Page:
03 May BRIEF ENCOUNTERS – Short-Form Content Has Come Of Age In The Mobile Era
|By Chris Thomes, Monday, April 17, 2017|
Original digital short-form series have become far more prolific over the last few years. And we’re not talking about YouTube videos of kids talking to camera from their bedrooms, or mash-ups of others’ original programming. We’re talking about real, TV-level, premium content. Real shows. Real stories. Professionally produced. There’s just one difference: length.
The proliferation of mobile devices and the consumption of video on everything from tablets to phones to PCs has increased the demand for short-form, snackable programming—anything from 19 minutes down to 30 seconds. And everyone is producing short form, from Doritos and Lexus to music artists and politicians. As a result of this saturation, consumers are now starting to demand more curated, premium programming. It all comes down to the viewer’s time, or lack thereof. With so many things competing for their attention, they have grown more discerning and impatient with low quality. The true way to gain their loyalty is by making content that is simply worth their time, be it 30 seconds or 19 minutes.
Producers in this space have seen what was once the “wild west,” with no rules and few expectations, evolve into a professional community where production looks a lot more traditional, budgets are rising and talent is just as important to a show as it is in network TV or movies.
Chris Hanada of Retrofit Films acknowledges that, “digital budgets have steadily and slowly risen over the years, while at the same time filming technology has become less expensive. Visually, audiences expect that a digital production look just as good as an on-air show. From a business perspective, the standards to which we are held by studios, networks, legal, financers and guilds are just as complex as a television show at this point. The continuing convergence of digital with traditional [production] has given us the opportunity to go from being a couple of guys in a garage to producing network content relatively quickly. Since the launch of our show This Isn’t Working (ABC’s digital series created by and starring Lisa Schwartz), the meetings we’re taking now are not just for digital originals, but for television projects as well.”
Hanada’s business partner, Tanner Kling, concurs and notes that the evolution has shifted their business. “When we started Retrofit Films back in 2005, our niche was exclusively digital short-form productions, so it’s really what launched our business. Back then we were producing almost exclusively derivative series [spin-offs and side stories of broadcast TV shows, feature films, etc.] but we always knew the platform would evolve. Moving into original digital series has, of course, been more creatively rewarding and has turned out to have been a great step toward the next opportunities.”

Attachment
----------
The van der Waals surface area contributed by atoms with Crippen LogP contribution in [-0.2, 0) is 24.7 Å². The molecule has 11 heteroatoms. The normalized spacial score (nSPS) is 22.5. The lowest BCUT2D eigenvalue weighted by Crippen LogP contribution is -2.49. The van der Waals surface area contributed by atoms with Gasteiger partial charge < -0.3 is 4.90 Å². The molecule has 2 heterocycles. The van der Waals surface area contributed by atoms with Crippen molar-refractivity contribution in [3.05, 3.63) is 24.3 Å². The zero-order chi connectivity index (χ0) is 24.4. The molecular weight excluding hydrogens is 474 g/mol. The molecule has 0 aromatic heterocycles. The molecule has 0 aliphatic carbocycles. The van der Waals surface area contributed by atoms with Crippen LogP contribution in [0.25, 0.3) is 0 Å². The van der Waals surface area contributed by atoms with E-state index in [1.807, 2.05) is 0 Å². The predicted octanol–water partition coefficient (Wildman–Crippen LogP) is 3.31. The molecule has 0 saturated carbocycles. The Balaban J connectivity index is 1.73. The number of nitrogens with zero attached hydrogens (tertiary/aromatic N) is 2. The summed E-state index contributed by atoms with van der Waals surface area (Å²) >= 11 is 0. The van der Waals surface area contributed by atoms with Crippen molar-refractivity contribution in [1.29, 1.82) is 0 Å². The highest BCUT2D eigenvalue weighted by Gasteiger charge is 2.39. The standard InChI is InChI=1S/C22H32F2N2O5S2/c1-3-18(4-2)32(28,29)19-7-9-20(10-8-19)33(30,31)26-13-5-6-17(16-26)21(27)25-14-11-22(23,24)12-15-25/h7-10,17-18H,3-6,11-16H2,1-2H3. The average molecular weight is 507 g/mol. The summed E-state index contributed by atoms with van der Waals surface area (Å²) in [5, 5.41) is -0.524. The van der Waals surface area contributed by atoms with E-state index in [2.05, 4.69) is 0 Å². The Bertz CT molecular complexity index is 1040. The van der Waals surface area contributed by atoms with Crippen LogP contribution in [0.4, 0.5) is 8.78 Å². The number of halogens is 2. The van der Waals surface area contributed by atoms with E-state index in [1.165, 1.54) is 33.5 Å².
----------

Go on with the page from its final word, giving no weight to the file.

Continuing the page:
Retrofit isn’t alone. Many producers who have been in the trenches defining transmedia content and short-form for the past several years are now growing into the grand sythesizers in this field. They are bridging the smaller-scale world of digital with the high-end production value of scripted TV.
David Tochterman and Bernie Su of Canvas Media Studio have not only been affected by the changes, they are making it their core business model. Tochterman notes, “It’s our primary focus. We launched Canvas with the intention of creating short-form scripted series that are designed for digital platforms as a first window.” Their determined focus on innovation is now merging with traditional production approaches and what is coming out the other side is a variety of short formats that all focus on high-quality storytelling. But all of these producers can agree on one thing: the art of producing remains the same as it has ever been, perhaps with the main difference being the number of hats the producer typically has to wear on smaller scale projects.
Regarding their approach, Hanada explains, “Production is production. It’s funny to have meetings with networks or studios and explain what we did on a digital series. Then they ask us, ‘Can you handle a bigger budget?’ The truth is, we have had to wear multiple hats on these projects just to get things done – having a larger budget never intimidates us. A recent production of ours had a very high budget for digital, where it was almost comparable to an episode of television, and truthfully, it was a huge relief because we could build out a full staff to handle the nuts and bolts and we could focus on our most important job, the creative producing.”
And while creative producing remains at the core of quality content, formats are changing radically, which adds another layer of complexity. Anything under 19 minutes seems to be the norm for mobile viewing. Tochterman explains, “Episodic length and individual platform specifications vary from project to project, which is both challenging and exciting. Every platform is designed differently, and as they refine their standards, Canvas needs to be flexible and versatile with our creative and business models.” By embracing the disruption, Tochterman and Su have become some of the top producers for premium digital short-form programming. From their scripted dramatic digital series, Vanity, to their upcoming Socio project, they are leaning into the opportunity that short form provides, focusing on creative issues, characters, and leveraging the format to their advantage by embracing short story arcs that are dramatically charged.